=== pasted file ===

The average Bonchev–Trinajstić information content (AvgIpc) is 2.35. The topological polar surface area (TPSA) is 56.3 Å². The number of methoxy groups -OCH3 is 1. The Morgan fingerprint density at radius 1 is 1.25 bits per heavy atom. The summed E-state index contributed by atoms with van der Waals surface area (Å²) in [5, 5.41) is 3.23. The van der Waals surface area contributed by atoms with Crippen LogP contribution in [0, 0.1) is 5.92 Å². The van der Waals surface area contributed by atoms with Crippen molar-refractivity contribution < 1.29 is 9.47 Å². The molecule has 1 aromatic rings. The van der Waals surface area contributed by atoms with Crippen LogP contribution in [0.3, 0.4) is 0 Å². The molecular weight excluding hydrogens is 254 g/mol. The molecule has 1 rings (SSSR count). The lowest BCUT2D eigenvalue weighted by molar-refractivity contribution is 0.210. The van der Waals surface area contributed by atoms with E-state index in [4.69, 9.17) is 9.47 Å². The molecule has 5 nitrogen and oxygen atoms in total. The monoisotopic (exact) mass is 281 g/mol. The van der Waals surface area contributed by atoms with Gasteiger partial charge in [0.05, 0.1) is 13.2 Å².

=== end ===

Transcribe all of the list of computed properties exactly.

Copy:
The average Bonchev–Trinajstić information content (AvgIpc) is 2.35. The topological polar surface area (TPSA) is 56.3 Å². The number of methoxy groups -OCH3 is 1. The Morgan fingerprint density at radius 1 is 1.25 bits per heavy atom. The summed E-state index contributed by atoms with van der Waals surface area (Å²) in [5, 5.41) is 3.23. The van der Waals surface area contributed by atoms with Crippen LogP contribution in [0, 0.1) is 5.92 Å². The van der Waals surface area contributed by atoms with Crippen molar-refractivity contribution < 1.29 is 9.47 Å². The molecule has 1 aromatic rings. The van der Waals surface area contributed by atoms with Crippen LogP contribution in [0.3, 0.4) is 0 Å². The molecular weight excluding hydrogens is 254 g/mol. The molecule has 1 rings (SSSR count). The lowest BCUT2D eigenvalue weighted by molar-refractivity contribution is 0.210. The van der Waals surface area contributed by atoms with E-state index in [4.69, 9.17) is 9.47 Å². The molecule has 5 nitrogen and oxygen atoms in total. The monoisotopic (exact) mass is 281 g/mol. The van der Waals surface area contributed by atoms with Gasteiger partial charge in [0.05, 0.1) is 13.2 Å².